Former Ambassador to China Defends Comments on Meng Wanzhou Extradition Case

Former Ambassador to China Defends Comments on Meng Wanzhou Extradition Case
Canadian Ambassador to China John McCallum responds to questions following his participation at the federal cabinet meeting in Sherbrooke, Que., on Jan. 16, 2019. (Paul Chiasson/The Canadian Press)
Isaac Teo

Former ambassador to China John McCallum defended his comments that Huawei’s CFO Meng Wanzhou has a strong case to fight extradition to the United States, and that his legal arguments to help her "were okay."

“I made some comments about how the burden of proof is lower for extradition cases, so that went against her. But I also commented on some of the legal arguments she might have, which I just picked up from the media. The case was not at that point before the courts, so I am not sure that what I said was inappropriate,” McCallum told the Special Committee on Canada-China Relations on Nov. 24.

McCallum was fired from his post by Prime Minister Justin Trudeau last January after he was quoted by a StarMetro Vancouver reporter on Jan. 25, 2019, as saying it would be “great for Canada” if Meng’s extradition request was dropped by the United States, something which then-foreign affairs minister Chrystia Freeland said didn’t toe the government’s line.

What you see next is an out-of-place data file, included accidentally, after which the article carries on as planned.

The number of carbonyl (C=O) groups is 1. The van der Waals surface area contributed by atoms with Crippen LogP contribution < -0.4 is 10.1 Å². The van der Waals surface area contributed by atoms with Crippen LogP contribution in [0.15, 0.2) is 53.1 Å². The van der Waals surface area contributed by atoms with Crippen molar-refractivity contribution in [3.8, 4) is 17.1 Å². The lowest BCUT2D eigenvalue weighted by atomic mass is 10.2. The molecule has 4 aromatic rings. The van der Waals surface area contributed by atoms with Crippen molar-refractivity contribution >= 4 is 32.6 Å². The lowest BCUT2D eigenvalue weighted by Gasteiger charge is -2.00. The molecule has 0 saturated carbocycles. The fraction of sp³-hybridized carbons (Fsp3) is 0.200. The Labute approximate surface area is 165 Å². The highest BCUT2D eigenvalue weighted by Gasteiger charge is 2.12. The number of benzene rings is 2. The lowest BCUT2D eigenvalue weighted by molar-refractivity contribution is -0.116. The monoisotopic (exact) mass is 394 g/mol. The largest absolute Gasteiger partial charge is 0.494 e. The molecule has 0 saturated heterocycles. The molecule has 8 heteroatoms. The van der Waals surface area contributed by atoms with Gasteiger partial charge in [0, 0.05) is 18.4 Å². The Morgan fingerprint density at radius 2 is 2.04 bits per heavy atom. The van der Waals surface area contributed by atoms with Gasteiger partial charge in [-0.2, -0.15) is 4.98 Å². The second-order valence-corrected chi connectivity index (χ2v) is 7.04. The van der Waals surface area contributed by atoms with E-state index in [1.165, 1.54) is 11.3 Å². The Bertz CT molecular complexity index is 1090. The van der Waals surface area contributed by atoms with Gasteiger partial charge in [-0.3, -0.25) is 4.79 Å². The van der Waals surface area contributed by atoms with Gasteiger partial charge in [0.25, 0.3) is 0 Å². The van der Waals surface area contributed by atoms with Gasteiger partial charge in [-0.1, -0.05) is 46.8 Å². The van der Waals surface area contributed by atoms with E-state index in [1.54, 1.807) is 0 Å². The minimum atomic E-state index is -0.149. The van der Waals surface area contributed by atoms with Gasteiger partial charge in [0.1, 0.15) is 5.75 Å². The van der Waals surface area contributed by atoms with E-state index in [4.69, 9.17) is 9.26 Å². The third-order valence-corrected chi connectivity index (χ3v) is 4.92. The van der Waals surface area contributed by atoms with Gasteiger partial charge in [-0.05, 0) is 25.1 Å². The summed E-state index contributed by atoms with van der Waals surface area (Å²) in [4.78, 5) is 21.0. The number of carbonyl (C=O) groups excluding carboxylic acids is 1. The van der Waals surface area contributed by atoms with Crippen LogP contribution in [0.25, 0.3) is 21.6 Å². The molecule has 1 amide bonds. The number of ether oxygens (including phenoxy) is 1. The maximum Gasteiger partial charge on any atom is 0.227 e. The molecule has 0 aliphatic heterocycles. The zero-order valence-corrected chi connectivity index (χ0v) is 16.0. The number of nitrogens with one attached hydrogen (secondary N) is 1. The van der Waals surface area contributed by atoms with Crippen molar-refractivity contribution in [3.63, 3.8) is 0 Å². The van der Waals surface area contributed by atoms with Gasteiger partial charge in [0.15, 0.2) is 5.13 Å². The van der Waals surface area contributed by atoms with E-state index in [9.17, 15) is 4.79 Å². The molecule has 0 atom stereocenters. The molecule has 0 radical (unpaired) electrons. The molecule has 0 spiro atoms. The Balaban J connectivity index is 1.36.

Prior to that, in a press conference in Toronto on Jan. 22, 2019, McCallum had also told Chinese state-owned media including CCTV, Xinhua News Agency, and a select group of Canada-based Chinese-language media, that Meng has a strong case to fight extradition to the United States, and her extradition “would not be a happy outcome.” His comments were viewed as political interference by a government official in a case that is before the courts.

However, McCallum told the committee he regretted advising his former contacts at China’s Ministry of Foreign affairs in the summer of 2019 that any further “punishments” imposed on Canada’s exports could lead to a Liberal election loss. “Anything that is more negative against Canada will help the Conservatives, [who] are much less friendly to China than the Liberals,” McCallum told The South China Morning Post.

“The comment about the election I think was inappropriate,” McCallum said.

 Huawei chief financial officer Meng Wanzhou arrives at a parole office building in Vancouver on Dec. 12, 2018. (Darryl Dyck/The Canadian Press)